Bowcraft Overnight

Ages 11 to 14

Linne Doran: Duvall, WA

$1195
Includes wood, supplies, meals, and t-shirt

8/6/23 – 8/11/23

“This program allows young people to set a challenging goal -to make a bow and learn to use it- and then work hard until they have accomplished their goal. What a terrific way to spend a week!”

– Parent of 13-year-old camper

“My camper is very proud of the bow she made. I like most the independence and confidence my camper came away with. She had a powerful experience in which she now trusts herself better.”

– Mother of 13-year-old camper

Campers will spend an exciting week crafting and shooting their own bow! They’ll learn to build a wooden longbow from a board, use a knife and file, and develop traditional and instinctive archery skills. They’ll learn Ranger skills and experience awesome adventures off-trail. This camp is highly recommended for campers who enjoy focusing on a project and working with hand tools.

Campers will enjoy:

  • Making their own wooden longbows
  • Practicing shooting techniques
  • Developing instinctive shooting abilities
  • Building the keen senses and awareness of the Ranger
  • Learning the safe use of knives as tools
  • Pursuing fun adventures off-trail
  • Connecting with new friends!

Our instructional team features:

  • A 1:9 staff-student ratio
  • On-site director and volunteers who offer additional instructor support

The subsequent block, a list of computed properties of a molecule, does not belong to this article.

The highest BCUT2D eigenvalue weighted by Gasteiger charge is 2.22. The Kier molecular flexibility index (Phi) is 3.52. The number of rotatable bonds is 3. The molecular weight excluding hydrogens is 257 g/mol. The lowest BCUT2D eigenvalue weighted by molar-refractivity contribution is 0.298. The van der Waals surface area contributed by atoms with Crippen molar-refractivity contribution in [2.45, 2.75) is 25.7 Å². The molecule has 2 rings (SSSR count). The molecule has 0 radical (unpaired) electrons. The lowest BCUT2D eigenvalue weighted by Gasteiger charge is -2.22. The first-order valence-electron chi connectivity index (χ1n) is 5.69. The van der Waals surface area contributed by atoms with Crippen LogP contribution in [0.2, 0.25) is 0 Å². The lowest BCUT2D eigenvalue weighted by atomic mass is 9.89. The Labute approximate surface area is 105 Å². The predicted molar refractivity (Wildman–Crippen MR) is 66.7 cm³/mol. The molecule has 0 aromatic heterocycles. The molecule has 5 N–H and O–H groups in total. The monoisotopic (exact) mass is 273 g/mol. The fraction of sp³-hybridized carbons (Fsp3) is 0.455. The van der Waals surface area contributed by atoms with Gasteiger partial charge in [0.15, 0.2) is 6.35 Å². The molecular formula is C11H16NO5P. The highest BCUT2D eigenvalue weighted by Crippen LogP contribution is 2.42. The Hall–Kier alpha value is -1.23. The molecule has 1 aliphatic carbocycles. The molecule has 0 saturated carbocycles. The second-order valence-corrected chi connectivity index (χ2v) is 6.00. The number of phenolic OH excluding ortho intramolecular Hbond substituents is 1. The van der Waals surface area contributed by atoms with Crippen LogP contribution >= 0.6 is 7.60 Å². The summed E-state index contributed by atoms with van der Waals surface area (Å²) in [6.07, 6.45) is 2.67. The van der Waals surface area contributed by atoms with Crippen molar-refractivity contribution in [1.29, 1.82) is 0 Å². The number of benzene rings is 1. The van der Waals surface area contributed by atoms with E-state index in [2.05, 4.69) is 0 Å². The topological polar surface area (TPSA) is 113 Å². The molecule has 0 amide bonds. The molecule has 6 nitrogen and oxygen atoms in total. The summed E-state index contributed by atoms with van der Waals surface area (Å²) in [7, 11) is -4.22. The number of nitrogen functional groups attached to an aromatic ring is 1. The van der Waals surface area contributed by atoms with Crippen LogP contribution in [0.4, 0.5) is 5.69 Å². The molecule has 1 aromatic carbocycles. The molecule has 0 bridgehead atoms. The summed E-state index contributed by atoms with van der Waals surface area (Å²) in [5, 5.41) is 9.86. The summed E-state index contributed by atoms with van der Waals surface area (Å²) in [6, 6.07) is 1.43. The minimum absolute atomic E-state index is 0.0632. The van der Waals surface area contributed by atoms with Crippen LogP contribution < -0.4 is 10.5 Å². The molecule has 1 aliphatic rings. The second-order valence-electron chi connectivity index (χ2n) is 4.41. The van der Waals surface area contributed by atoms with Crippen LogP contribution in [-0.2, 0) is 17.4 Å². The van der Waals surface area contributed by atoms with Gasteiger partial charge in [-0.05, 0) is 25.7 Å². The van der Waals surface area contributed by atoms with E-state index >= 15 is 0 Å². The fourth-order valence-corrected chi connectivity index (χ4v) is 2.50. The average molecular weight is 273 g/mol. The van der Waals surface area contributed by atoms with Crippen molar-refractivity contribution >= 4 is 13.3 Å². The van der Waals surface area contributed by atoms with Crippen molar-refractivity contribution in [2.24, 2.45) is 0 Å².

• Staff trained as Coyote Mentors, a widely-respected educational philosophy developed at the Wilderness Awareness School
  • Compassionate educators who encourage each child’s respect for self, others, and nature
  • Experienced Wilderness First Aid and CPR certified professionals

Archery Equipment

Campers will have access to our archery equipment while making their own bows. By the end of the week, each camper will have a new wooden bow to take home.

We believe in cultivating independence, healthy risk-assessment skills, and social and emotional survival skills, and we believe that overnight camp is a great place to practice these things. We are used to working with children as they encounter new challenges at camp (such as homesickness, dark nights in the woods, physical discomfort, unfamiliar responsibilities, and new social situations), and we are honored to be a part of their lives in this exciting and sometimes challenging time. However, we admit that these challenges may not be appropriate for every camper. In particular, some children attending overnight camps may find themselves without some of the resources and routines that are vital to their well-being. Please consult with your child and use your best judgment about signing up for an overnight camp.

Wilderness Awareness School